The Cucumber plugin is an Eclipse plugin that allows the eclipse to understand the Gherkin syntax. Cucumber Eclipse Plugin highlights the keywords present in Feature File. To install Cucumber Eclipse Plugin, please refer to this tutorial – How to install Cucumber Eclipse Plugin

5. Configure Cucumber with Maven

Step 1 – Create a new Maven Project.

Click here to know the steps to create a new Maven project –  How to create a Maven project.

Step 2 – Open pom.xml of the project
         1. Go to package explorer on the left-hand side of Eclipse.
         2. Expand the project CucumberTest.
         3. Locate pom.xml file
         4. Add dependencies to POM.XML

Step 3 − Add dependency for selenium

This will indicate to Maven that Selenium jar files are to download from the central repository to the local repository.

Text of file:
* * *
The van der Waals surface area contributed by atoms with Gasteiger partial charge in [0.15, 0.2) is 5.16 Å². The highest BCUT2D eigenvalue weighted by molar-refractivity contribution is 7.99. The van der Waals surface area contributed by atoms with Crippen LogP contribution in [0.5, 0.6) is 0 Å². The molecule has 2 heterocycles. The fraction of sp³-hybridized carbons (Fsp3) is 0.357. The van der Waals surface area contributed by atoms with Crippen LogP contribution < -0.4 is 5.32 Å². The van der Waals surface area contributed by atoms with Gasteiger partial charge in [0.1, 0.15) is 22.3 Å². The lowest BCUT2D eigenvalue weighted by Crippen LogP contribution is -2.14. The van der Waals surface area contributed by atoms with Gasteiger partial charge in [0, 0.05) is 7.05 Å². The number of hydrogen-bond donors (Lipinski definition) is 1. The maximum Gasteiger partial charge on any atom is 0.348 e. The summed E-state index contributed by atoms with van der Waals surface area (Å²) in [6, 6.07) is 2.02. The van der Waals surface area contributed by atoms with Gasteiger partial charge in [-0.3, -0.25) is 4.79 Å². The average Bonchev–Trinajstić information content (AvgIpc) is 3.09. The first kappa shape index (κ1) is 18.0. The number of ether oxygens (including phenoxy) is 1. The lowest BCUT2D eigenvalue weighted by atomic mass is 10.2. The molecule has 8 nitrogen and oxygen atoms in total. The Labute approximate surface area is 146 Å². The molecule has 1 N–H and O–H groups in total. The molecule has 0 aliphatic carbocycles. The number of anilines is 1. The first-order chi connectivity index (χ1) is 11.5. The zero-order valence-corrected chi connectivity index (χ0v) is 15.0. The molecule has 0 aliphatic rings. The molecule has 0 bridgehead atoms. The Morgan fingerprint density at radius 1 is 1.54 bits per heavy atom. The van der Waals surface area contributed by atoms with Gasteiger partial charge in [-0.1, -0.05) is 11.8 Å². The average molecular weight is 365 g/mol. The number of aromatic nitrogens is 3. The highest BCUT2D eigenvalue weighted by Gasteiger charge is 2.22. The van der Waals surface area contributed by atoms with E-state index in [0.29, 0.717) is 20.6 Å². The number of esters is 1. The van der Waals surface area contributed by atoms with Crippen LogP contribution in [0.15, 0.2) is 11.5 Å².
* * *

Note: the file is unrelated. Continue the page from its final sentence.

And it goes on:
3.1 Open pom.xml is in the edit mode, create dependencies tag (), inside the project tag.                            3.2 Inside the dependencies tag, create a dependency tag ().

<dependency>
    <groupId>org.seleniumhq.selenium</groupId>
    <artifactId>selenium-java</artifactId>
    <version>3.141.59</version>
</dependency>

Step 4 –  Add dependency for Cucumber-Java

This will indicate Maven, which Cucumber files are to be downloaded from the central repository to the local repository.  Create one more dependency tag.

<dependency>
    <groupId>io.cucumber</groupId>
    <artifactId>cucumber-java</artifactId>
    <version>6.8.1</version>
</dependency>

Step 5 – Add dependency for Cucumber-JUnit

This will indicate Maven, which Cucumber JUnit files are to download from the central repository to the local repository. Create one more dependency tag. 

<dependency>
    <groupId>io.cucumber</groupId>
    <artifactId>cucumber-junit</artifactId>
    <version>6.8.1</version>
    <scope>test</scope>
</dependency>

Step 6 –  Add dependency for JUnit

This will indicate Maven, which JUnit files are to be downloaded from the central repository to the local repository. Create one more dependency tag.

<dependency>
   <groupId>junit</groupId>
   <artifactId>junit</artifactId>
   <version>4.12</version>
   <scope>test</scope>
</dependency>